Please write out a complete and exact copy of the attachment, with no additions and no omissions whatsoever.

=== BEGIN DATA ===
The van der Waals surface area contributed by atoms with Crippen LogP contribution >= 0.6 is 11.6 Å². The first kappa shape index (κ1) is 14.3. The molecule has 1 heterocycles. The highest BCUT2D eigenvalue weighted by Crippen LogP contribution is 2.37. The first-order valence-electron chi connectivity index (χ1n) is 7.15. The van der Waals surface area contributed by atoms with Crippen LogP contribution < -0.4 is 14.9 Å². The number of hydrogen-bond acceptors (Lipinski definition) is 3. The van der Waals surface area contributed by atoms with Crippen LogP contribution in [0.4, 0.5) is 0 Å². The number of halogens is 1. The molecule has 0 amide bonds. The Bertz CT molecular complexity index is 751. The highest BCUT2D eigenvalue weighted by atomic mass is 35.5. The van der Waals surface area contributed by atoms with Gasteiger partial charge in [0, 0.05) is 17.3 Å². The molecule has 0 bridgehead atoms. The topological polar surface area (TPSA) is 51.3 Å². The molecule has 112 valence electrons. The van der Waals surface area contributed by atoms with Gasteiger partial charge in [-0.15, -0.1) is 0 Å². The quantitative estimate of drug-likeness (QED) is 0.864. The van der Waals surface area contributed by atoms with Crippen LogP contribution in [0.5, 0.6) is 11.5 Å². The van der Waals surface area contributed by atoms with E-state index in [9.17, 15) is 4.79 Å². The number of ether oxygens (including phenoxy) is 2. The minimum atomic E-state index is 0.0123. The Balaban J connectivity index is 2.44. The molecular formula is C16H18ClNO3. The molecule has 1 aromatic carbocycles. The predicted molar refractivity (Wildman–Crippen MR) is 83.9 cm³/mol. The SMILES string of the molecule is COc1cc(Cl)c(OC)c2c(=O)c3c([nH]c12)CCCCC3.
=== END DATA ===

The van der Waals surface area contributed by atoms with Crippen LogP contribution >= 0.6 is 11.6 Å². The first kappa shape index (κ1) is 14.3. The molecule has 1 heterocycles. The highest BCUT2D eigenvalue weighted by Crippen LogP contribution is 2.37. The first-order valence-electron chi connectivity index (χ1n) is 7.15. The van der Waals surface area contributed by atoms with Crippen LogP contribution < -0.4 is 14.9 Å². The number of hydrogen-bond acceptors (Lipinski definition) is 3. The van der Waals surface area contributed by atoms with Crippen LogP contribution in [0.4, 0.5) is 0 Å². The number of halogens is 1. The molecule has 0 amide bonds. The Bertz CT molecular complexity index is 751. The highest BCUT2D eigenvalue weighted by atomic mass is 35.5. The van der Waals surface area contributed by atoms with Gasteiger partial charge in [0, 0.05) is 17.3 Å². The molecule has 0 bridgehead atoms. The topological polar surface area (TPSA) is 51.3 Å². The molecule has 112 valence electrons. The van der Waals surface area contributed by atoms with Gasteiger partial charge in [-0.15, -0.1) is 0 Å². The quantitative estimate of drug-likeness (QED) is 0.864. The van der Waals surface area contributed by atoms with Crippen LogP contribution in [0.5, 0.6) is 11.5 Å². The van der Waals surface area contributed by atoms with E-state index in [9.17, 15) is 4.79 Å². The number of ether oxygens (including phenoxy) is 2. The minimum atomic E-state index is 0.0123. The Balaban J connectivity index is 2.44. The molecular formula is C16H18ClNO3. The molecule has 1 aromatic carbocycles. The predicted molar refractivity (Wildman–Crippen MR) is 83.9 cm³/mol. The SMILES string of the molecule is COc1cc(Cl)c(OC)c2c(=O)c3c([nH]c12)CCCCC3.